AIA NAMES DCO A 2019 DIVERSITY PROGRAM HONOREE
AIA’s Diversity Recognition Program advances equity, diversity, and inclusion within the architecture profession.
WASHINGTON – June 3, 2019 – The American Institute of Architects (AIA) today announced the 2019 honorees of its Diversity Recognition Program, which celebrates architects and organizations actively committed to advancing equity, diversity and inclusion (EDI) within the architecture profession. This marks the eleventh year of the program.
Contributions and objectives of this year’s honorees are as follows:
Designing in Color
Designing in Color (DCo) is a collaborative architectural platform that amplifies the voices of minority designers. It seeks to celebrate multicultural creativity and encourage young minority professionals to thrive in challenging environments. To serve underrepresented designers and communities, DCo hosts workshops and lectures to facilitate discussions about architecture. To promote knowledge sharing, DCo documents and makes available its programs via website and social media.
THEY REMINISCE OVER YOU: A LOOK BACK AT DESIGNING IN COLOR’S “FOR US, BY US” WORKSHOP ON NOMA 2018
The most impactful phrase of the workshop by far - the one that drew the kind of stunned silence only something profound tends to elicit - was, “a choice you don’t know, is a choice you don’t have.” Y’tasha Womack’s succinct description of Afrofuturism expanding the mind resonated with the hundred or so architects and designers in the audience. Many jotted it down, excited to bring up the architectural implications of Afrofuturist thought as soon as the members of Designing in Color (DCo) were finished speaking. Framed between the past of Floyd McKissick’s Soul City case study and the evocative future of Afrofuturism, DCo’s workshop, “For Us, By Us,” was a challenge to generate the idealized city block. Such an exploration was well within the central ethos of DCo: amplifying the voices of minority designers and fueling the growth of generational wealth. A well-designed city block, built for the community rather than wealthy interlopers, is one of the key engines for insuring the prosperity of the underserved who live there. And so, the members of Designing in Color converged in Chicago - hailing from Los Angeles, Boston, and Seattle - and kicked off the NOMA workshop series.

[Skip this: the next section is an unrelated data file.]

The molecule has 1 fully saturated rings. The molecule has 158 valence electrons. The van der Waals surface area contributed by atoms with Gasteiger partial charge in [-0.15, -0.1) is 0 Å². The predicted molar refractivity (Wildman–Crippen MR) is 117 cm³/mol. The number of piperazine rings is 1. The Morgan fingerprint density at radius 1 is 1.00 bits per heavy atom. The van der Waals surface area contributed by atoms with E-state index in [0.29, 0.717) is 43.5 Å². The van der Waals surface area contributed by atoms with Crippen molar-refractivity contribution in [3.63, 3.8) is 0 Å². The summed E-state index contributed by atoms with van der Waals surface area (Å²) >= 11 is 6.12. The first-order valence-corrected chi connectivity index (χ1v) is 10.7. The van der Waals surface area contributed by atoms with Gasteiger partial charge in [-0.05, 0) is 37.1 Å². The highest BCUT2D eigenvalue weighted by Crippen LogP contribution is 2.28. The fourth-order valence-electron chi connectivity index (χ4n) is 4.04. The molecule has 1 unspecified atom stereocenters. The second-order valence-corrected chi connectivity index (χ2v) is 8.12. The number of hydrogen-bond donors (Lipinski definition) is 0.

DESIGNING IN COLOR FEATURED IN ARCHITECT MAGAZINE
May 13, 2019
To be accredited by NAAB, an architecture program must address in its curriculum the profession’s role in ensuring “equity of access” to the built environment. How meaningfully and broadly programs comply can hinge on the instructor makeup. “If the faculty who can bring that to the table isn’t being hired, it won’t exist in the curriculum,” says Los Angeles–based ZGF associate Christopher Locke. While studying at the University of Michigan’s Taubman College of Architecture and Urban Planning, he was able to travel to Brazil to study the country’s Afrocentric culture and roots in the slave trade. A diverse curriculum that “challenges the traditional practices and education of architecture is necessary for the profession to evolve,” he says.
Students investigating the minority experience also require faculty members with a level of cultural competency. The 2017 NAAB report also finds that design faculty in the U.S. is 71 percent white, 8 percent Latinx, 7 percent Asian, and 3 percent African American. This disconnect in demographics can become clear at crit time when students may “have to work harder to justify [their] ideas,” Locke says
THE NEXT 1460 DAYS: AN ERA ABOUT US
Culture is indigenous to place as architecture is about the creation of space.
The way we speak, what we eat, and how we pray helps derive who are from day to day
Buildings, monuments, and constructed environments
reflect a holy practice to express an inner divine
There is no denying the effect human manifestations have on our world,